A survey was developed based on relevant literature in postsecondary education for persons with disabilities (e.g., Fitchen, Amsel, Bourdon, & Creti, 1988; Fichen, Goodrick, Tagalakis, Amsel, & Libmann, 1990) and AAC (Huer, 1991; Schutz-Muehling & Beukelman, 1990; Shell, Horn, & Severs, 1988). Following preliminary development, the instrument was field tested in a pilot test. For the pilot study, 3 college graduates and 2 professionals with expertise in AAC provided feedback on the content appropriateness, lengthiness, and readability of the instrument. The experts included in the pilot test were (a) two persons who had cerebral palsy and who used AAC, both with a graduate level education; (b) one person who had cerebral palsy, had a bachelor's level education, and used AAC who was currently employed in his college field of study; and (c) two professionals with expertise in speech language pathology and AAC.
The questionnaire2 was used to gather demographic information from the respondents as well as information on the perceived communication demands, and effective techniques for participation, in the college environment. To measure communication demands, participants were asked to complete checklist and multiple choice formats. The participants had the option to write their responses using one of three formats: (a) a handwritten copy for the participant of an interpreter to complete, (b) a copy on a computer disc for the participant to complete, or (c) a copy through e-mail for the participant to complete. For this study, 4 of 7 participants completed hand written copies. Three of the 4 participants indicated that they received assistance from a transcriber to complete the written responses. Two of the three who received assistance reported that the transcriber was a parent; one received assistance from a personal care provider who reported knowing the participant for less than one year. Of the remaining participants, two completed the questionnaire using an e-mail formant while one used a computer disc.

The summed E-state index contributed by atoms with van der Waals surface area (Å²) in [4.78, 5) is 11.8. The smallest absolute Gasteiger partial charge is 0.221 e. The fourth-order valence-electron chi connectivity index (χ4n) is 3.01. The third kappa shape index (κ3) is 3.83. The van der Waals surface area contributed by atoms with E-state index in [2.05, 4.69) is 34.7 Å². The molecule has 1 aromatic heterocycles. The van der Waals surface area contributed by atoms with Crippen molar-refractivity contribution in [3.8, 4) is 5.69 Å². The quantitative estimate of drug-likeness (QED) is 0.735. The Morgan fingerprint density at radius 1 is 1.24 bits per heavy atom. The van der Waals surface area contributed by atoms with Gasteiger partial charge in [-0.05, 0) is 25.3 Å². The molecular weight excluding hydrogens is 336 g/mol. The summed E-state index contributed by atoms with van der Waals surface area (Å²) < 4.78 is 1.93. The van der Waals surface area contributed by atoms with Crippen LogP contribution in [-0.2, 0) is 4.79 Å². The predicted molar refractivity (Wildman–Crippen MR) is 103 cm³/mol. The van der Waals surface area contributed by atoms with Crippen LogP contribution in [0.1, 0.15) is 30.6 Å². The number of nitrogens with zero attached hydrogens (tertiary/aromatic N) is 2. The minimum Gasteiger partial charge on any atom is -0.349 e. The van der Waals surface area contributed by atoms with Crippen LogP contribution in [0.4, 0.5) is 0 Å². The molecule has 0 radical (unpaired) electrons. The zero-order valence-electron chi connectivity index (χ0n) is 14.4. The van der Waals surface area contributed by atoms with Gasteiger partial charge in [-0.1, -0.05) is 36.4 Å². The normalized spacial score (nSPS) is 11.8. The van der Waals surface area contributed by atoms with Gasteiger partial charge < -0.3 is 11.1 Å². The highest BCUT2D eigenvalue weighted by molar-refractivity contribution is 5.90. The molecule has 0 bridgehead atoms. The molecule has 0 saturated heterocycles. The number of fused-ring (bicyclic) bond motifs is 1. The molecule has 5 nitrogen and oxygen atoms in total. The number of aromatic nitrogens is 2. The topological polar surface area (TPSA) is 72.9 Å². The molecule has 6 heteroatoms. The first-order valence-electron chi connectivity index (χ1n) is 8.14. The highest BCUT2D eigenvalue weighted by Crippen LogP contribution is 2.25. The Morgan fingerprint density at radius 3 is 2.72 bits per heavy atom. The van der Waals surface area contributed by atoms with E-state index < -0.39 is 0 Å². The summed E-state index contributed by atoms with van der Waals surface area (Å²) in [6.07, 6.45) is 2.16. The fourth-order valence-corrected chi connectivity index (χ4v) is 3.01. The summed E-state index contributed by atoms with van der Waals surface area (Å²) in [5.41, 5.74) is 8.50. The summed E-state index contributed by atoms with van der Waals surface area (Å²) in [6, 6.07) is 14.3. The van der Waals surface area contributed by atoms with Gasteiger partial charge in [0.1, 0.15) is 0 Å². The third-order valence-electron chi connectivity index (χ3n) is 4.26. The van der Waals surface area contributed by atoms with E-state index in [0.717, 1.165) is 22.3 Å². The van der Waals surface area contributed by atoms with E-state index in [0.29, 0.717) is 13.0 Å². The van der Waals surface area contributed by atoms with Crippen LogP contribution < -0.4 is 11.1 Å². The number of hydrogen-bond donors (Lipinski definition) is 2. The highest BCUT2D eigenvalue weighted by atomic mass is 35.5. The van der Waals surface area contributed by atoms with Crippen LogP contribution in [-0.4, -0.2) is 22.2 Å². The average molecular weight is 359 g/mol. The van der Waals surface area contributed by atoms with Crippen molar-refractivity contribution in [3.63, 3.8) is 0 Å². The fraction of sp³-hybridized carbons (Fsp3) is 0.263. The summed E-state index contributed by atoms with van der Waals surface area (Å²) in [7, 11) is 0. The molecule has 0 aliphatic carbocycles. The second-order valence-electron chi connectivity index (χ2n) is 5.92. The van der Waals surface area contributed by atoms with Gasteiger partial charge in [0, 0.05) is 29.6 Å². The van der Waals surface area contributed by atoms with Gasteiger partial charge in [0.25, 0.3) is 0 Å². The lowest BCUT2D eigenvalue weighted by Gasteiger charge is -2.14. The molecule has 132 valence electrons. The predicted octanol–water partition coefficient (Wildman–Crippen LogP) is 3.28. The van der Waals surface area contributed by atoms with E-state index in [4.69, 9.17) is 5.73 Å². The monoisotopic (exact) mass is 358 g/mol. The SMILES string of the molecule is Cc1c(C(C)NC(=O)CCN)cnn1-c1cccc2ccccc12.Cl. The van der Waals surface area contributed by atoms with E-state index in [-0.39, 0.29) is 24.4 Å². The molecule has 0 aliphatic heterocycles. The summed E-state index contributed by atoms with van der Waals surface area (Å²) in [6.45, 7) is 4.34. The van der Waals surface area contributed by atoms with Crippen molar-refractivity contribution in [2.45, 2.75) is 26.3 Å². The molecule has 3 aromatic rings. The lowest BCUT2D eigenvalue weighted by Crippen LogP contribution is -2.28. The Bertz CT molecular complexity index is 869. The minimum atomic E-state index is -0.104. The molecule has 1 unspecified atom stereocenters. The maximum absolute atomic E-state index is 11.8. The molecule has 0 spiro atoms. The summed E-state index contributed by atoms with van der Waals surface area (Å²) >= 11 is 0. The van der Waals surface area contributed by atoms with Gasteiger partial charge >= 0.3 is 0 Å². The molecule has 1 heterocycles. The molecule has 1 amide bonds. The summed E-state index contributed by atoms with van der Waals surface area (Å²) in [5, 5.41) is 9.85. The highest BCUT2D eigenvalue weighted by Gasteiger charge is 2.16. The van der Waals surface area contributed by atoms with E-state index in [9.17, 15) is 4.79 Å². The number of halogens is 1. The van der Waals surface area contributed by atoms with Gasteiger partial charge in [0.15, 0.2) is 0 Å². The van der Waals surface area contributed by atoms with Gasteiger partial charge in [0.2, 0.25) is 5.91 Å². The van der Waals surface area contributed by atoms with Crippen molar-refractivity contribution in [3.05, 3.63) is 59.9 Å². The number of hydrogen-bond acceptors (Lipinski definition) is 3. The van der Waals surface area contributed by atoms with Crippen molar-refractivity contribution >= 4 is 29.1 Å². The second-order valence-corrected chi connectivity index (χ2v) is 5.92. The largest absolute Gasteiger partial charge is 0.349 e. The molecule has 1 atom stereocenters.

Regardless of the questionnaire format, the instructions for completing the questionnaire were the same. Directions specified that participants either mark the most applicable response (20 items) or all applicable responses (20 items). For the later, an "other" category was included so as not to limit participants' responses to the provided options. The instrument also included open-ended questions. Directions requested that students answer the open-ended question as completely as they could, using at least three to five sentences per answer.